Words aren’t evil, though fixation can be a source of pain.
A bad workman blames his tools, they say, and a craftsman makes his own. Somebody can show you the bonds of interconnectivity that pull the cosmos into a unified singularity of existence, but the surest path is not play to follow the leader. Rather it is to become a leader of others yourself. By definition being ordained as a minister is making a commitment of spiritual service to others and to the propagation of the spiritual ideals of the parent organization issuing your ordination.
Some years ago, a clever group of researchers performed an experiment where they showed that once people are simply asked a question and forced to form an opinion about any issue, they become primed deep within their own mind to fulfill the commitment they had made, even if it seemed trivial at the time. For example, we have all participated in telephone surveys. You might answer a few questions and then forget that it ever even happened. Often the questions in these are slanted so you can really answer but one way. Researchers did such an innocuous survey and then called two weeks later asking for donations to support the topical issue of the survey. If people had been surveyed, they were much more likely to give money then if they had never been surveyed.
This is because when any person makes a commitment, no matter how seemingly trivial, it triggers a deep internal process that alters their self image. Even if you do not remember answering a survey about your opinion on preserving the habitat of the tufted titmouse, somewhere deep with in your subconscious you scan all your neural network and seemingly out of nowhere out pops the idea, “Yes, I am a person who is pro titmouse habitat preservation.”
What happens when you make a decision to become an ordained minister?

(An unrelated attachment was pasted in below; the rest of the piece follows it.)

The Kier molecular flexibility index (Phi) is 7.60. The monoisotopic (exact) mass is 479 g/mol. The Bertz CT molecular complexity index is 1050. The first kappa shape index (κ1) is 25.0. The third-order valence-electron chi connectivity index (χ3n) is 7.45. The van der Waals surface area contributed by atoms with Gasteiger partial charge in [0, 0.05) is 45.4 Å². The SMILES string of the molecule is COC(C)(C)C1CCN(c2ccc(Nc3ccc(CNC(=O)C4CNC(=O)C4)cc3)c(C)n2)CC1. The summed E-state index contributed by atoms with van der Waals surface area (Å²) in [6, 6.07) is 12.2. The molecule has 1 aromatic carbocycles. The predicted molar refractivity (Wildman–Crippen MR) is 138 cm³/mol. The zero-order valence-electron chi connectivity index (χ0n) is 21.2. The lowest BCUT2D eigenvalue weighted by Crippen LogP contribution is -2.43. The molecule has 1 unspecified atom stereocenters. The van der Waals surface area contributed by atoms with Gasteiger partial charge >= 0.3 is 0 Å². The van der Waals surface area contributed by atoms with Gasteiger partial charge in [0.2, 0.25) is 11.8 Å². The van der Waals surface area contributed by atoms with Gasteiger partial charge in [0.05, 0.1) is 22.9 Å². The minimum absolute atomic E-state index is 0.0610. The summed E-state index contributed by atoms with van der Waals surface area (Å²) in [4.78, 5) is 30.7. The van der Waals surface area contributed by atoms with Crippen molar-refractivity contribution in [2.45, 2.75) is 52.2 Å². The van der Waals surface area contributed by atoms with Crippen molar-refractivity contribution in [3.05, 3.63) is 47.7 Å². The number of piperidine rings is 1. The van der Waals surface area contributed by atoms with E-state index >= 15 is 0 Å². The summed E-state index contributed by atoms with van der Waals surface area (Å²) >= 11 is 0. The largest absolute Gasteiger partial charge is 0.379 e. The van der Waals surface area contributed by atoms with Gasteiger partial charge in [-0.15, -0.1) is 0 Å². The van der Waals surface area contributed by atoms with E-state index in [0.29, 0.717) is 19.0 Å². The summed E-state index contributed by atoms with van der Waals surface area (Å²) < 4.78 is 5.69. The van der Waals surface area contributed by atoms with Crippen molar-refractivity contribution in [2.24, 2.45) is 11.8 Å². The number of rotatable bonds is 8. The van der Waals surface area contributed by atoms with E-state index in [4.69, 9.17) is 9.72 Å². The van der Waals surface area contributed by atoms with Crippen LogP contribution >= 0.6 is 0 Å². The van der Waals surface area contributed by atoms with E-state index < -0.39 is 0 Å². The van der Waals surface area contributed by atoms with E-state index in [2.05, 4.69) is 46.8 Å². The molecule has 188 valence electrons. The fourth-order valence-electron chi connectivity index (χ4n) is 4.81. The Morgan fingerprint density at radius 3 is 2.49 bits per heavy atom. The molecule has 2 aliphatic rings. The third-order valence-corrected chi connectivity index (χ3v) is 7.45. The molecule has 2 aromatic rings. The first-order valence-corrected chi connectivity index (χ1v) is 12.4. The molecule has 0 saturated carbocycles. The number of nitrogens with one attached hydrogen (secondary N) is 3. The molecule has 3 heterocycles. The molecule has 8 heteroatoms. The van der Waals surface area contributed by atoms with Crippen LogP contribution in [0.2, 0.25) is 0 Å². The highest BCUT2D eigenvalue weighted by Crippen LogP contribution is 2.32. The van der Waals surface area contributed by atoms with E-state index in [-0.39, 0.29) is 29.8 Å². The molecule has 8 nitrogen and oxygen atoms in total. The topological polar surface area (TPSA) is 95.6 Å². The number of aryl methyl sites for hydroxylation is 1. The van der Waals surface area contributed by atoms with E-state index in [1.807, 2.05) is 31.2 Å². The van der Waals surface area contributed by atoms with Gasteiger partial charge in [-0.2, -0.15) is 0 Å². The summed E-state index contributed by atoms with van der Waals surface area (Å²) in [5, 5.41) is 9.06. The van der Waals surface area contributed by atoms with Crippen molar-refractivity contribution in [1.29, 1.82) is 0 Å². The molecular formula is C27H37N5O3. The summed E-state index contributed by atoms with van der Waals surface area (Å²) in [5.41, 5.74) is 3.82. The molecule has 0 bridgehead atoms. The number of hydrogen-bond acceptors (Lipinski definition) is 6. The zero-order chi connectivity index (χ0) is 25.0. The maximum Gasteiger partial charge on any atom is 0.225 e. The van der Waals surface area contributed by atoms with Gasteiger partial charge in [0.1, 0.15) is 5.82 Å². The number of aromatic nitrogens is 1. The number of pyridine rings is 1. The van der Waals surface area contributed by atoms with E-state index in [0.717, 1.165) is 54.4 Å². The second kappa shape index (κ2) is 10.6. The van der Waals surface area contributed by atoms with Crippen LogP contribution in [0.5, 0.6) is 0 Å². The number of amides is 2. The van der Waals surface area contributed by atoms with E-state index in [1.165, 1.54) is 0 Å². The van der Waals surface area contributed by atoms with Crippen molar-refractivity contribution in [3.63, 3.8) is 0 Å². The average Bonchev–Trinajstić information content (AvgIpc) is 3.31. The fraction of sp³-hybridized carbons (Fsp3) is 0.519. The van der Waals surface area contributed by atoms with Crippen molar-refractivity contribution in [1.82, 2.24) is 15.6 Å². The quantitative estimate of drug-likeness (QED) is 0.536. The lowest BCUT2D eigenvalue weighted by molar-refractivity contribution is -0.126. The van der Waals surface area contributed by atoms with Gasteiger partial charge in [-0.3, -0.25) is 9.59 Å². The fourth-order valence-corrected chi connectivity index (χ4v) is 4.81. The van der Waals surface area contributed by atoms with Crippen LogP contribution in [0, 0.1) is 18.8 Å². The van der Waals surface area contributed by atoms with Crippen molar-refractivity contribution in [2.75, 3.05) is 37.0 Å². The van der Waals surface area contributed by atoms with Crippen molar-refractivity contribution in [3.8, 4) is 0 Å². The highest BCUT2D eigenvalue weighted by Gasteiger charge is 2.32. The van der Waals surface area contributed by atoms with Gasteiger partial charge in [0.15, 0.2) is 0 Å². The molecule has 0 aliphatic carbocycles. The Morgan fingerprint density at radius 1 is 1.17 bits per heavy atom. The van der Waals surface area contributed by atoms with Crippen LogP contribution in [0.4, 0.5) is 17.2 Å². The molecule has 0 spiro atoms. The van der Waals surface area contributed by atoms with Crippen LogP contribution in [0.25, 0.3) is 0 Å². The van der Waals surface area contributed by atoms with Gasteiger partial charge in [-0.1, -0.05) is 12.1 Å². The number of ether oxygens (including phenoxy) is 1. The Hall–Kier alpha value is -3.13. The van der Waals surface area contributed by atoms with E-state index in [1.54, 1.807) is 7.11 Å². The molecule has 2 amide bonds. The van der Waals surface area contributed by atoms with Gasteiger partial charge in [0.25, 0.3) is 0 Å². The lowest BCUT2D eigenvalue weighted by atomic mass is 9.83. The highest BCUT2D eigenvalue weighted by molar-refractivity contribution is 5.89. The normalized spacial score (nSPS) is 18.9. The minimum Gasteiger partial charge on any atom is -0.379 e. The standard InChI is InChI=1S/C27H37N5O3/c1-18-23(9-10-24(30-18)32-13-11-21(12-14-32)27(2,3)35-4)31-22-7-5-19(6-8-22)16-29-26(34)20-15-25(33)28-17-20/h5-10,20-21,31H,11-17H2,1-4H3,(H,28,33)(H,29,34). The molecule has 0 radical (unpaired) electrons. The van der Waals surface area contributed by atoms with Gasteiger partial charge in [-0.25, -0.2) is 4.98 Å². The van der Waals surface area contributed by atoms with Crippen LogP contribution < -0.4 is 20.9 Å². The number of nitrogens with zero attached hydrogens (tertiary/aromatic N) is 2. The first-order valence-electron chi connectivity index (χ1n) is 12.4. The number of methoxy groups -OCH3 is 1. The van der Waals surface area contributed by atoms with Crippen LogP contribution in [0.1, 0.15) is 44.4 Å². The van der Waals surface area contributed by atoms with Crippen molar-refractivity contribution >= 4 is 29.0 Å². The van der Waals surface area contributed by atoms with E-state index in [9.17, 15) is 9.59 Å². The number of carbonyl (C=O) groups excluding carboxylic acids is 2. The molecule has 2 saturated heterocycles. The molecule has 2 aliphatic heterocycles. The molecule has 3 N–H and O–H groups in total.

Imagine that for whatever reason you decided to be ordained as a minister. Maybe your cousin asked you to officiate her wedding. Maybe you did it as a joke, or as fodder for a blog post topic. It doesn’t really matter why you do it, all that matters is that you have come to the decision to go to one of the free online ordination websites and fill in the form, then click the ordain me button.
No matter how you arrived at the decision the effect is the same. A process starts deep inside your psyche. Perhaps it is even below your perceptual awareness. You look at the world differently. You form opinions on issues you would have ignored before. You can respond to spiritual and moral questions with answers from your inner being, because somewhere rooted within your consciousness your focus has changed. The thought “I am an ordained minister now. I have a valid opinion on these issues” acts as a filter and lens and fine-tunes your behavior.
Yes, a simple action can change you and help you make the world a better place. Online minister ordination can transform you into a more spiritually centered being. A journey of a thousand miles begins with a single step.
The author, R.A. Zorger is the President of the Church of Spiritual Humanism. If you are inspired to become an ordained minister visit the Spiritual Humanism web site and enlist in the online ordination program.